The chief executive of the Royal Bank of Scotland said it was "disappointing" that a proposed sale of 316 branches to Spanish banking giant Santander had collapsed.
RBS said last night that it had received notification from Santander that it would be pulling out of an agreed £1.65 billion purchase.
The UK state-owned bank had planned to sell the assets, which also included 40 banking centres for small and medium-sized businesses, in a deal approved by the European Commission.
RBS Group chief executive Stephen Hester promised there would be "no disruption" for customers and said the taxpayer-backed bank would begin a process to seek a new buyer.
I can assure all affected customers that there will be no disruption to the service they receive. It is business as usual in all of these branches, and customers don't need to take any action.
While this is a profitable part of our business that we would rather not part with, RBS has worked hard to ensure it is substantially separate from our UK branch network and corporate business and largely ready to be taken on by a new owner.
Much of the heavy lifting associated with a transfer has already been completed, including separating data for 1.8 million customers and putting in place a stand-alone management team.
It is of course disappointing that Santander decided to pull out of this transaction, especially for the customers and staff involved. However, RBS's strong progress in our restructuring plans means we can continue to provide a stable home for this business and its customers pending a further resolution.
RBS will commence a new process of disposal and will provide a further update on this in due course.
Santander agreed to buy the assets in August 2010, broadly comprising the RBS branch business in England and Wales, and the NatWest branch business in Scotland, along with certain SME and corporate activities across the UK.
The deal was later approved by the European Commission after it investigated potential competition concerns.
The commission ordered RBS - 83% owned by the taxpayer - to sell the assets as a condition for receiving bailout aid from the Government in the wake of the financial crisis.
– RBS Statement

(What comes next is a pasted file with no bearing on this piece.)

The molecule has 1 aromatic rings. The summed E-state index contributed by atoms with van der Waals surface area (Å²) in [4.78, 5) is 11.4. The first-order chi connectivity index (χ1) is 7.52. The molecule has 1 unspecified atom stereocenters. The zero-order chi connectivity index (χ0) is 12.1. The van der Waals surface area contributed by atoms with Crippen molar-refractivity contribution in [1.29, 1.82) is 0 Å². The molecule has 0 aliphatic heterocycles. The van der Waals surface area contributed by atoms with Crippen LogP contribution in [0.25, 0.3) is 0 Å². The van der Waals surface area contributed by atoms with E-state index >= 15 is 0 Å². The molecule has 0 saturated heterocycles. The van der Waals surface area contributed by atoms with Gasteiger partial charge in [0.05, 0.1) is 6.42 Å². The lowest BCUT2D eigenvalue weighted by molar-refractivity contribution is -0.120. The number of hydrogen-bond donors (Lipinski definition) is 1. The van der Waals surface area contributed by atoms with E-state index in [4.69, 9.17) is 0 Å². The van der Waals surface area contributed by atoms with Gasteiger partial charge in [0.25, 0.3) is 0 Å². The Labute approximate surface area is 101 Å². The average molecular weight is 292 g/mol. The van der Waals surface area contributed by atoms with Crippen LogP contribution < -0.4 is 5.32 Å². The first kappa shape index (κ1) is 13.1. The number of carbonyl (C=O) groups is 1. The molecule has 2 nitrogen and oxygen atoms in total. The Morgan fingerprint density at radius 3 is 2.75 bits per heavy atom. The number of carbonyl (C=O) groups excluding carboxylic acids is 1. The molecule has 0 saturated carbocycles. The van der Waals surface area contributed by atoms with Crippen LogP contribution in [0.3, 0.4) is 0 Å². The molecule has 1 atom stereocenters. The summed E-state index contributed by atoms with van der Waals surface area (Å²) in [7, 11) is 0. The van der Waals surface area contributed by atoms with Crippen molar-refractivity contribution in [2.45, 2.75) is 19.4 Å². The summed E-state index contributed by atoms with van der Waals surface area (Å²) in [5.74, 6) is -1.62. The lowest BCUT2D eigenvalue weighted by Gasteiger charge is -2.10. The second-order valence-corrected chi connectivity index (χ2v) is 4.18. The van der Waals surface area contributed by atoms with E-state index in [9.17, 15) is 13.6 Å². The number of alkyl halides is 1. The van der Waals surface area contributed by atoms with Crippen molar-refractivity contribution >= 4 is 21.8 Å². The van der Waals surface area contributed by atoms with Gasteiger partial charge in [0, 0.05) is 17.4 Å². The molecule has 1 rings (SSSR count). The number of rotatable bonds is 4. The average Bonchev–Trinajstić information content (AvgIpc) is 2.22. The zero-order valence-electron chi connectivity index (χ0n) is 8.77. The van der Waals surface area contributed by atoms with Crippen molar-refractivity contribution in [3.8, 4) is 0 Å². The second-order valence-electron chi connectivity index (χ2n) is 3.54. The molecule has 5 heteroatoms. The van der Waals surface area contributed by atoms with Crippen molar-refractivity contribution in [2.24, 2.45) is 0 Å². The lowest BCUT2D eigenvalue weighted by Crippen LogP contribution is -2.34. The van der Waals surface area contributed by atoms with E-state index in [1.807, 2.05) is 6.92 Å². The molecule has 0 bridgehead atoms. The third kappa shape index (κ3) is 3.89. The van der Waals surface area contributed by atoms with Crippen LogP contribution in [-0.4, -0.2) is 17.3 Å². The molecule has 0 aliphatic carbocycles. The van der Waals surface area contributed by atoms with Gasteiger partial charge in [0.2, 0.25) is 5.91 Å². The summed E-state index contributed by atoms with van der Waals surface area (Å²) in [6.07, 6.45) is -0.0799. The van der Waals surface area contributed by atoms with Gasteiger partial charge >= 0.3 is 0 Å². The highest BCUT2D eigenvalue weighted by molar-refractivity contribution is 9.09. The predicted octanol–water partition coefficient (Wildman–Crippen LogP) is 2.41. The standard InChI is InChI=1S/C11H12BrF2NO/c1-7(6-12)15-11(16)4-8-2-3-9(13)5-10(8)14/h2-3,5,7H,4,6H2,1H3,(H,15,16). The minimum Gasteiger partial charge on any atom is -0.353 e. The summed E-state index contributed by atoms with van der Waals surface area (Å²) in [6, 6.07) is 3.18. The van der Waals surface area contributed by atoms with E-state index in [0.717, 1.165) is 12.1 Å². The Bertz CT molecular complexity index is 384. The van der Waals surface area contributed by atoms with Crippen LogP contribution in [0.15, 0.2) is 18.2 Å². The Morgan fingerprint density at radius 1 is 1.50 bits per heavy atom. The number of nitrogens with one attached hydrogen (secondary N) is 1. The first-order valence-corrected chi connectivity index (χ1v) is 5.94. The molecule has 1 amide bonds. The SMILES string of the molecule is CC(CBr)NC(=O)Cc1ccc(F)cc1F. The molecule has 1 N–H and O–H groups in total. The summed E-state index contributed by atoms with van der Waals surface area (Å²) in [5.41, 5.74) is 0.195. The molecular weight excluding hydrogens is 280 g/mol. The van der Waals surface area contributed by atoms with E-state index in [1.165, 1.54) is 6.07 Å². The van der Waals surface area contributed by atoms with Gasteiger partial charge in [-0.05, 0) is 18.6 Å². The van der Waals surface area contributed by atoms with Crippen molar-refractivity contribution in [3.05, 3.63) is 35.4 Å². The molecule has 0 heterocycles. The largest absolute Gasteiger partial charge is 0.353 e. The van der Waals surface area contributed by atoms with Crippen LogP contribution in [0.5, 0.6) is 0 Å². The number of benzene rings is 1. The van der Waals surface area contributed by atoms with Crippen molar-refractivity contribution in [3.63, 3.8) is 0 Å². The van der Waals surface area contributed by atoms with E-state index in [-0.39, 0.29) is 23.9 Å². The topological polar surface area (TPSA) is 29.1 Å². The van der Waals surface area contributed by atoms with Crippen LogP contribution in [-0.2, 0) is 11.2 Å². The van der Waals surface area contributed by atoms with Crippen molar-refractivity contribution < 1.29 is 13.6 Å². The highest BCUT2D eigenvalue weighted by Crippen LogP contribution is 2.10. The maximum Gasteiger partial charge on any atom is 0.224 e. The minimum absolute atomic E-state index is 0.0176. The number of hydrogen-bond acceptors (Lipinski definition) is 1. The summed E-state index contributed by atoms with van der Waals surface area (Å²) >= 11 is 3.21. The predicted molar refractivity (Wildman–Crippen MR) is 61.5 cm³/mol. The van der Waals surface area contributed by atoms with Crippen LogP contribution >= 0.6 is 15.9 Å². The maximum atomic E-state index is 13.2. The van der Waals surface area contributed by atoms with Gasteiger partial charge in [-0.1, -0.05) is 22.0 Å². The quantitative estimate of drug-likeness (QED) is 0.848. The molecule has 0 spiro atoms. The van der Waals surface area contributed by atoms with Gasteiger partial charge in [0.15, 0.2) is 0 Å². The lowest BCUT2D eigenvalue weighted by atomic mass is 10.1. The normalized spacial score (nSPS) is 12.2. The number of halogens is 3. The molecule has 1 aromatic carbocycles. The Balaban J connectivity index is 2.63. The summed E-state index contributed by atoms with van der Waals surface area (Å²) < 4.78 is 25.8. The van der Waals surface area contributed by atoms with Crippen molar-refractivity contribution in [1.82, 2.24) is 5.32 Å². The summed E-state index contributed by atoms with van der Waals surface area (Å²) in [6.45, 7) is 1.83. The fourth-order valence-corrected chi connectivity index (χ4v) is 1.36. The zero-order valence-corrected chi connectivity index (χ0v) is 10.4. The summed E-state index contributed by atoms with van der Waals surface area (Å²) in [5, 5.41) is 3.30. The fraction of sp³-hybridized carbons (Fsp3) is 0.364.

Santander's decision follows extensive work by both parties to separate the business into a largely standalone form and to prepare the business, customers and staff for transfer.
RBS is determined that the decision will have no impact on the service available to customers and will continue to work to fulfil its obligations to the European Commission.
Santander last night said it had pulled out of the deal after it became apparent that a revised target for the purchase to be completed by the end of the year would not be achieved.
The Spanish bank said the sale was originally scheduled to be completed in 2011 but this was extended to the end of 2012.
"It is now apparent that this revised target will not be achieved," a Santander statement said.
"Santander UK confirms that it has therefore notified RBS that it does not believe the conditions to the transfer of the business from RBS to Santander UK will be satisfied by the agreed final deadline of February 2013 and that it is not willing to agree a further extension to that deadline.
"In that case, the agreement will automatically terminate in accordance with its terms and the transfer of the business to Santander UK will not take place."
Santander UK chief executive Ana Botin said: "Our guiding principle throughout this transaction has been a seamless journey for customers - which requires the business to be delivered to Santander UK by RBS in a steady state.
"We have concluded that given delays it is not possible to complete this within a reasonable timeframe."